July 26, 2010 at 11:47 am | Report abuse |
  10. 3seven0

    It's a crime to say the least, now knowing on paper that our Govt. and its Administration, being allied with Pakistan, knowingly knew that their Secret Service was engaging in meetings with those responsible for thousands of our soldiers deaths. Call it what you want, I don't see President Obama seeking any ones resignation over this incident. So much for the TRUST.

    July 26, 2010 at 11:48 am | Report abuse |
  11. rivirivi

    I do not know if to call all Republicans traitors, since the two generation of Bushes, first sold mustard gas and tons of viruses to guess whom: Saddan Hussein, who used to kill more than 6,000 kurds in one day, babies and all put to sleep forever and rotting on the streets. Second Bush kissed and made up with the Saudi Kings, when 9/11 the Bin Laden family royally got into a private plane and were let go the next day without any type of interrogation, remember those Bin Laden were the ones who built the two towers, their own design etc. Second Bush also sold the rights to Ports all over the USA to guess whom: Saudis Security companies, as if we need them to let us know when and where there is bomb hiding inside a vessel or at the Port in a Container. Practically sold our seas to all Big OIl bidders, got the USA under trillion in debt, then two weeks before 2 Bush left, there was a trillion dollar bailout- Nobody talks where this money went, then two months after Obama was President there was a need for another trillion dollar bailout but the Republicans who complained never spoke or never mentioned the first trillion dollars done 2 weeks before 2nd Bush went out. To me all this is treason. To allow the poisoning of our oceans, the cutting of our centuries old trees for China's jewelry boxes and toilette paper, to allow big oil car manufacturing mafia to grow so uncontrolled, that for 20 years there has been the technology for a car which runs without a drop of gasoline, only with compressed air from the street and only expels air to the street. To me, this is a sin, a sin of greedy selfish sociopath leaders.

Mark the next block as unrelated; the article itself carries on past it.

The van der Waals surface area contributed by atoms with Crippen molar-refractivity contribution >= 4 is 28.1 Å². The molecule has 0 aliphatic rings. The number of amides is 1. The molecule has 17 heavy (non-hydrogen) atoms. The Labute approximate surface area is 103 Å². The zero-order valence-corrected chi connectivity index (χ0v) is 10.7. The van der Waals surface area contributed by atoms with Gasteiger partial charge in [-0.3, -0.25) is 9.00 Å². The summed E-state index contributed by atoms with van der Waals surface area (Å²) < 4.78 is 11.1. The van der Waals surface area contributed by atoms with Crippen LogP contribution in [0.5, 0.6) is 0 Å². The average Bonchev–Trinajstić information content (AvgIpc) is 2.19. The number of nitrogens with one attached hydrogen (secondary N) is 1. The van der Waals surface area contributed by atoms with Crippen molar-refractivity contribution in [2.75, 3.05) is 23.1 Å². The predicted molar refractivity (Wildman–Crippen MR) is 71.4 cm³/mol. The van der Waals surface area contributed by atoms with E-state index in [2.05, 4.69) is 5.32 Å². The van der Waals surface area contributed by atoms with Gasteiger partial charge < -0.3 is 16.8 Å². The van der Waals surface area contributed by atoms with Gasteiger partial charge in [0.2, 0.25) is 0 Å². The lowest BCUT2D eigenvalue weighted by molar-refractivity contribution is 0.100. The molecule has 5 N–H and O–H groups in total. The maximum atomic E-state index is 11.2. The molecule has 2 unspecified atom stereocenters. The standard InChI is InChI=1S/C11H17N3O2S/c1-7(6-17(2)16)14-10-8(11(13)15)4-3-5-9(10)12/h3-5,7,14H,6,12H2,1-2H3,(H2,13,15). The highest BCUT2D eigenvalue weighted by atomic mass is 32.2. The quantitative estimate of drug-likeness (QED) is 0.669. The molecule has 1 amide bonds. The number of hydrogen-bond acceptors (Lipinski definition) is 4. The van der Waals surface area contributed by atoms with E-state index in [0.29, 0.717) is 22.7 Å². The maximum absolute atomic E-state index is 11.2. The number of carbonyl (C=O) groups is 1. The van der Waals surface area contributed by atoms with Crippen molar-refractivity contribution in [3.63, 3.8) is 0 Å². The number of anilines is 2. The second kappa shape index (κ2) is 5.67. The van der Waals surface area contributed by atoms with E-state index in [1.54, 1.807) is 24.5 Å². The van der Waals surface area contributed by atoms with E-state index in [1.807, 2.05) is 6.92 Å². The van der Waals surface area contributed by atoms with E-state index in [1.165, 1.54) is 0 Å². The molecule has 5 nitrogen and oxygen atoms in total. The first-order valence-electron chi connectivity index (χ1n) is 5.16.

July 26, 2010 at 11:49 am | Report abuse |
  12. RickBT

    Tell me one thing that Bush did without the complicit approval of a willing Democrat controlled congress? If Bush is so stupid and Obama is so smart, why has Obummer continued nearly every major policy of the Bush administration for the last 18 months?

    July 26, 2010 at 11:55 am | Report abuse |
    • Dennis

      lets see...Campaign promise was to put the focus on the afghan war were is belonged and to begin withdrawing troops from iraq in 18 months. I don't think president's Obama's policies should be a surprised. That Bush mishandled the afghan war and diverted resources to a pointless Iraq war is the real criticism.

      July 26, 2010 at 12:05 pm | Report abuse |
    • Mike A

      Are you serious Rick? The Democrats only controlled Congress for the last year of W's presidency. So you say name 1 thing? How about everything he did his first 7 years in office?

      July 26, 2010 at 12:23 pm | Report abuse |
  13. PARROT


    July 26, 2010 at 11:55 am | Report abuse |
  14. Erick Vivar

    Task Force 373, our own American Dead Squads, nice, up a notch on our double standards. After all this, I thought Israel, Russia, Germany, Venezuela, etc were the playing dirty kind but, since Vietnam we are up to the task.

    July 26, 2010 at 11:56 am | Report abuse |
  15. adsfd

    i believe we could use this to our advantage as well as knowing where the problems are for example disappearances of orphanes and question where they end up also what are we facing and why we must question ourself why american allies will betray america, there must be some other reasons for this.

    July 26, 2010 at 12:00 pm | Report abuse |